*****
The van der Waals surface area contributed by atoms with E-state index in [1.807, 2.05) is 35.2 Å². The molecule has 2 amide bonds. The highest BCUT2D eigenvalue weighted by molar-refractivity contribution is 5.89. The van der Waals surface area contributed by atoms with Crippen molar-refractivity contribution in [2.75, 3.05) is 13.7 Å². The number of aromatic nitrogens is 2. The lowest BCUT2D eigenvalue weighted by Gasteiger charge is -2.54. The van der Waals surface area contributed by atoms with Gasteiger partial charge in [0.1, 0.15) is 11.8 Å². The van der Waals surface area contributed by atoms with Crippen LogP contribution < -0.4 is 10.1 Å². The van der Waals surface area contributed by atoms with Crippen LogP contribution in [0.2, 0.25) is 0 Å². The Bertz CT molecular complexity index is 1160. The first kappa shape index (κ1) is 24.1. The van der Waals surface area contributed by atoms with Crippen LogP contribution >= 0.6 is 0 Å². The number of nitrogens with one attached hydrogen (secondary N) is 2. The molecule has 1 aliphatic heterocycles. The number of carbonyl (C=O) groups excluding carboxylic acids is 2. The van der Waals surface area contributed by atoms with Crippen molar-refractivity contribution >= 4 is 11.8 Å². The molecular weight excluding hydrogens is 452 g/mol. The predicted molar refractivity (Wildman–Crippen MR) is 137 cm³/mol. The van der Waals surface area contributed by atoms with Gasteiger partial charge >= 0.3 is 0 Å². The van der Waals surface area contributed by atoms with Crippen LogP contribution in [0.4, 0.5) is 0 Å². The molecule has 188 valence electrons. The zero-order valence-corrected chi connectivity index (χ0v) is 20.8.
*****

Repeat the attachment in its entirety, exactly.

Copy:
The van der Waals surface area contributed by atoms with E-state index in [1.807, 2.05) is 35.2 Å². The molecule has 2 amide bonds. The highest BCUT2D eigenvalue weighted by molar-refractivity contribution is 5.89. The van der Waals surface area contributed by atoms with Crippen molar-refractivity contribution in [2.75, 3.05) is 13.7 Å². The number of aromatic nitrogens is 2. The lowest BCUT2D eigenvalue weighted by Gasteiger charge is -2.54. The van der Waals surface area contributed by atoms with Gasteiger partial charge in [0.1, 0.15) is 11.8 Å². The van der Waals surface area contributed by atoms with Crippen LogP contribution < -0.4 is 10.1 Å². The van der Waals surface area contributed by atoms with Crippen LogP contribution in [0.2, 0.25) is 0 Å². The Bertz CT molecular complexity index is 1160. The first kappa shape index (κ1) is 24.1. The van der Waals surface area contributed by atoms with Crippen LogP contribution >= 0.6 is 0 Å². The number of nitrogens with one attached hydrogen (secondary N) is 2. The molecule has 1 aliphatic heterocycles. The number of carbonyl (C=O) groups excluding carboxylic acids is 2. The van der Waals surface area contributed by atoms with Crippen molar-refractivity contribution >= 4 is 11.8 Å². The molecular weight excluding hydrogens is 452 g/mol. The predicted molar refractivity (Wildman–Crippen MR) is 137 cm³/mol. The van der Waals surface area contributed by atoms with Gasteiger partial charge >= 0.3 is 0 Å². The van der Waals surface area contributed by atoms with Crippen LogP contribution in [0.4, 0.5) is 0 Å². The molecule has 188 valence electrons. The zero-order valence-corrected chi connectivity index (χ0v) is 20.8.